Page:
The Popular War

After Napoleon tricked King Fernando VII into abdicating in favour of his brother Joseph Bonaparte, all the Madrid classes rose against the French military forces in riots and uprisings, as they rejected the king that was being forced upon them. When Joseph arrived in Madrid the people were in open rebellion and Britain, who had once supported Portugal against Spain, was now backing the mutineers.

Dos de Mayo Uprising

Dos de Mayo

On the May 2, 1808, the Madrid folk took up arms in protest against the French occupation of the city in what is known as the Dos de Mayo uprising. Different street fights broke out, and the French army was challenged by a barely armed and trained population. The battle was particularly difficult in Madrid's center at Puerta del Sol and Puerta de Toledo. It took the French some time to regain control of the city, but once they managed, they violently repressed the rebels.

The French Marshal in command of Madrid, Joaquim Murat decreed that any person carrying a weapon would be shot, among many other very strict measures. Hundreds of prisoners were executed over the next day and the malcontent spread like wild fire throughout the country. Goya's paintings portray these atrocities. If we are to believe Goya's, "el Dos de Mayo" it was no less than hell on earth.

Manuela Malasaña

Manuela Malasaña

One of Madrid's most typical neighbourhoods is that of Malasaña a little north of Gran Via. Its name comes from the Civil War's heroine Manuela Malasaña, a young seamstress, daughter of a French baker (Malesange). It is said she joined the artillery defence in Monteleon Park, helping the defenders by handing them ammunition.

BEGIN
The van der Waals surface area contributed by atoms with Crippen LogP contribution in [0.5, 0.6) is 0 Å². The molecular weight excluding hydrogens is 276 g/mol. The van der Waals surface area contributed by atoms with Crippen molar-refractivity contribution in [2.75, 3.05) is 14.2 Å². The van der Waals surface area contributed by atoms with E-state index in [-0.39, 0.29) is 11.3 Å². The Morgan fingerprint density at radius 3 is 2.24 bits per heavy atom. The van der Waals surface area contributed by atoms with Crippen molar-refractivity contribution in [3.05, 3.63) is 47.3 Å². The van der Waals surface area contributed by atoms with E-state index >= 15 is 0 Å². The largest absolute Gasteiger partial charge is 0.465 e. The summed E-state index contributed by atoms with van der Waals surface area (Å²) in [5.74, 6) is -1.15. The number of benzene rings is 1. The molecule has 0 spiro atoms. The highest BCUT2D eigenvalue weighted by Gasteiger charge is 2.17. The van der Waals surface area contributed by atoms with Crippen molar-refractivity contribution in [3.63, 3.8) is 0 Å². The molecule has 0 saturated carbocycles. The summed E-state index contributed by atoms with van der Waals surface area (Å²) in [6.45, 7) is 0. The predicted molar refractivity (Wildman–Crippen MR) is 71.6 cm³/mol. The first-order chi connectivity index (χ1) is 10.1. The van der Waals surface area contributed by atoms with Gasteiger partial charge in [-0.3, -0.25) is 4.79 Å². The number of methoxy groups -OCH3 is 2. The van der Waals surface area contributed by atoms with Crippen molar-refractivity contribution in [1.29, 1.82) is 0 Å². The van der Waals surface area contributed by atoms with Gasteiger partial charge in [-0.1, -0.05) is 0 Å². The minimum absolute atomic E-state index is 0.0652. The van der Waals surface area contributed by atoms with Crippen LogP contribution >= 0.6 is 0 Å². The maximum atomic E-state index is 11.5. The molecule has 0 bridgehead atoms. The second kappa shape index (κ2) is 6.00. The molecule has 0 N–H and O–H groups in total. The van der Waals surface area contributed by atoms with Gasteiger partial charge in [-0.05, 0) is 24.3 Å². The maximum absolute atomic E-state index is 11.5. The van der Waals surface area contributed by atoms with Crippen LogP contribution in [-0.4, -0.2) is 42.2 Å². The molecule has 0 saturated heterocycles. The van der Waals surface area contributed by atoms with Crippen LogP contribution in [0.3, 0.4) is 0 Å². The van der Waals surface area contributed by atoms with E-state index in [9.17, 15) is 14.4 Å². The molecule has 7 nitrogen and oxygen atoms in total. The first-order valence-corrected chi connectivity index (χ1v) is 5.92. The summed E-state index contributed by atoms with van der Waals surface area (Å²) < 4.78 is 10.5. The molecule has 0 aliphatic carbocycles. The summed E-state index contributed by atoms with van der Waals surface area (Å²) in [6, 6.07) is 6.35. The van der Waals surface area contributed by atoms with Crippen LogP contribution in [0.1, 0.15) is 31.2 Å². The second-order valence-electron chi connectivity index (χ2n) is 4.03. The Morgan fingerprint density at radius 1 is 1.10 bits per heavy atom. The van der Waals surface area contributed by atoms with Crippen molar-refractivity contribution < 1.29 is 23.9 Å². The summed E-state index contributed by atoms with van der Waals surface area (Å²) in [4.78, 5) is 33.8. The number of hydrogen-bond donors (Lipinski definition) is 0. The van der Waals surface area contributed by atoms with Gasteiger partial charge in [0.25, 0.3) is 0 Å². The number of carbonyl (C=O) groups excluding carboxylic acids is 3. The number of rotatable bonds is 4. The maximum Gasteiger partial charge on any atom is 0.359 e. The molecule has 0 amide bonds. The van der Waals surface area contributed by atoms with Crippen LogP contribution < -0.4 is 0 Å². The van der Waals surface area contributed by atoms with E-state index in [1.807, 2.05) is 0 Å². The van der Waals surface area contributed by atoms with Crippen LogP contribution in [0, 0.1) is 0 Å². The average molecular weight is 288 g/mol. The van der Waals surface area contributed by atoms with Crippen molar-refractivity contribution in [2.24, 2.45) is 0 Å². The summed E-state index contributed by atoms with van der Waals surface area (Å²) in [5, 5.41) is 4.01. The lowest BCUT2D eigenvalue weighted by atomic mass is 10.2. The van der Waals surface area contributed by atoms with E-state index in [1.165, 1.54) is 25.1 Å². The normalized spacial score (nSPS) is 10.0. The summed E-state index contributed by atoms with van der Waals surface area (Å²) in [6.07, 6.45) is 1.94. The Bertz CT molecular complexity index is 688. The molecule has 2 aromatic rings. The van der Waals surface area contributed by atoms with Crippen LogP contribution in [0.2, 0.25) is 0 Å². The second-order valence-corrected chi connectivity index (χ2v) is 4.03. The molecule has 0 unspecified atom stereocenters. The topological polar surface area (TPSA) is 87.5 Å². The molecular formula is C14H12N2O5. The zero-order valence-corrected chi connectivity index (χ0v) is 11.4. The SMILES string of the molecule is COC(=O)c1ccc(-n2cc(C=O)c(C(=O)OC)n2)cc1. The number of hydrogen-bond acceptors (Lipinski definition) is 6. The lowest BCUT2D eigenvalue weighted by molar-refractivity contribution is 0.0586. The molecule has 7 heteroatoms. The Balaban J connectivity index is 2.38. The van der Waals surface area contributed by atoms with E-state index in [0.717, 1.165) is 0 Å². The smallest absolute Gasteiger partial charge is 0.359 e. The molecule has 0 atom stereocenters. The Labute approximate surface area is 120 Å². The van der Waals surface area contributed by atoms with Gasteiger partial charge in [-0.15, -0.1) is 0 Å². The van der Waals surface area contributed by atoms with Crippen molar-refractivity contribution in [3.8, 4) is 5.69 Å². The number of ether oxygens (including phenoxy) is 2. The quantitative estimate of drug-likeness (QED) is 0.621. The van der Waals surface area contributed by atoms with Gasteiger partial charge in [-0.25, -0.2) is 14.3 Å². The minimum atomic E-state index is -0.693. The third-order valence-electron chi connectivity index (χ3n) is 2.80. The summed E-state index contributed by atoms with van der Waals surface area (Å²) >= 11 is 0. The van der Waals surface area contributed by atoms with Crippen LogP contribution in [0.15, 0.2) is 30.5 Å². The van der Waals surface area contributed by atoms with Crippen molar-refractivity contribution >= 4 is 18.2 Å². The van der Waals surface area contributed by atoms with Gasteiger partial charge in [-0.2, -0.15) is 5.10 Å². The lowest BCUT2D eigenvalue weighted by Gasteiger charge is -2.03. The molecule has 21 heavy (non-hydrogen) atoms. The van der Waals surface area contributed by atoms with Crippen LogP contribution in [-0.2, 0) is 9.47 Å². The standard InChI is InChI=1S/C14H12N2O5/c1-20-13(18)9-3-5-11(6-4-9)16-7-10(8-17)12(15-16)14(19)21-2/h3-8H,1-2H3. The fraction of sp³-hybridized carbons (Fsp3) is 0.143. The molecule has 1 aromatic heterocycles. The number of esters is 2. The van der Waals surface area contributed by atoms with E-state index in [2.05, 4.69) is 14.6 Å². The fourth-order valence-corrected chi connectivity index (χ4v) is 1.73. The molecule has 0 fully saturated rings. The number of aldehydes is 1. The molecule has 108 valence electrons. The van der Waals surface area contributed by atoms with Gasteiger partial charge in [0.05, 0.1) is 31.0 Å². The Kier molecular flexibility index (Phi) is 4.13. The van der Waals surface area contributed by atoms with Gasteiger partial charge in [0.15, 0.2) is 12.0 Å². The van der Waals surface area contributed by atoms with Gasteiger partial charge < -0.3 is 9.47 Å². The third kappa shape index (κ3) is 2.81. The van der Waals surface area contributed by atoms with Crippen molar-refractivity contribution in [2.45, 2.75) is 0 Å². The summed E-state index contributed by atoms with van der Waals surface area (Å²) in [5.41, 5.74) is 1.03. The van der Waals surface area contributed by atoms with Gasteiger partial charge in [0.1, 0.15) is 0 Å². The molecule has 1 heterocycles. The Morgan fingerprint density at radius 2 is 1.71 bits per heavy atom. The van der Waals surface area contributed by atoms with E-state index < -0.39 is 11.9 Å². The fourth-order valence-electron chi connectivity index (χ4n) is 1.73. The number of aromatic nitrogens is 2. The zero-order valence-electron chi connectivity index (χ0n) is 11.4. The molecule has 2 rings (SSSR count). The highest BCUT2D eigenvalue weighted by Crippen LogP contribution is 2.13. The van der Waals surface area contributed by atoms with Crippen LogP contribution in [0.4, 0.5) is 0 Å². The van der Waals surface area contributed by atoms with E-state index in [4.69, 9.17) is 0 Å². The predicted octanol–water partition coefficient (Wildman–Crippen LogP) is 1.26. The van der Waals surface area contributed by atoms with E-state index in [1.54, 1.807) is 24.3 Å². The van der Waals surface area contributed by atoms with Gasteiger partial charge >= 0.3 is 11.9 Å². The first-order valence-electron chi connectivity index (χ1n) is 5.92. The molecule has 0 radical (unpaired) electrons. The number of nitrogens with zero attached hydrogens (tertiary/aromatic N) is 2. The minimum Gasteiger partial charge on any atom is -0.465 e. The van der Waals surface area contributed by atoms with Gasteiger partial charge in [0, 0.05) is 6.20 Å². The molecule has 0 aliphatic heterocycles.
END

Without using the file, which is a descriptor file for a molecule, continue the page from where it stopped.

Others say she was in the wrong place at the wrong time (her workshop was very close to Monteleon, now known as Plaza Dos de Mayo) and she was arrested when French soldiers searched and found on her a pair of scissors, something one would naturally associate with her profession. However, she was executed for carrying a weapon. Manuela Malasaña was only 15 years old. After her death became one of the biggest myths of the Spanish Resistance.

The Creation of The Guerrilla

During the years to come several campaigns took place, the French had some victories and suffered some defeats, while a provisional government was settled in Seville. While the clergy labelled the French atheists and agitated against them, a large number of civilians fought for the Spanish cause, backed by regular armies.

The outcome would have been uncertain, but Napoleon came to the aid of the stationed troops with an army of 300,000. Spain was defeated. The provisional government had to retreat from Seville to Cadiz where they were protected by the British and Bonaparte did not have access to them.

The form of resistance carried out by the Spaniards entered the Spanish Vocabulary as guerrilla, irregular fighters not protected by martial law, who would be executed if captured by the enemy; this means that guerrilla warfare was far more brutal.

But Bonaparte was fighting other wars. After his victory he left Spain with part of his troops and a British army came to Spain's rescue, balancing the forces. By 1812 Napoleon invaded Russia and redirected most of his troops there. The British, under the command of Sir Arthur Wellesley, Duke of Wellington defeated the French in Salamanca. Napoleon finally withdrew from Madrid in 1813 after his great army was destroyed in Russia. However Spain would never forget the famous Dos de Mayo.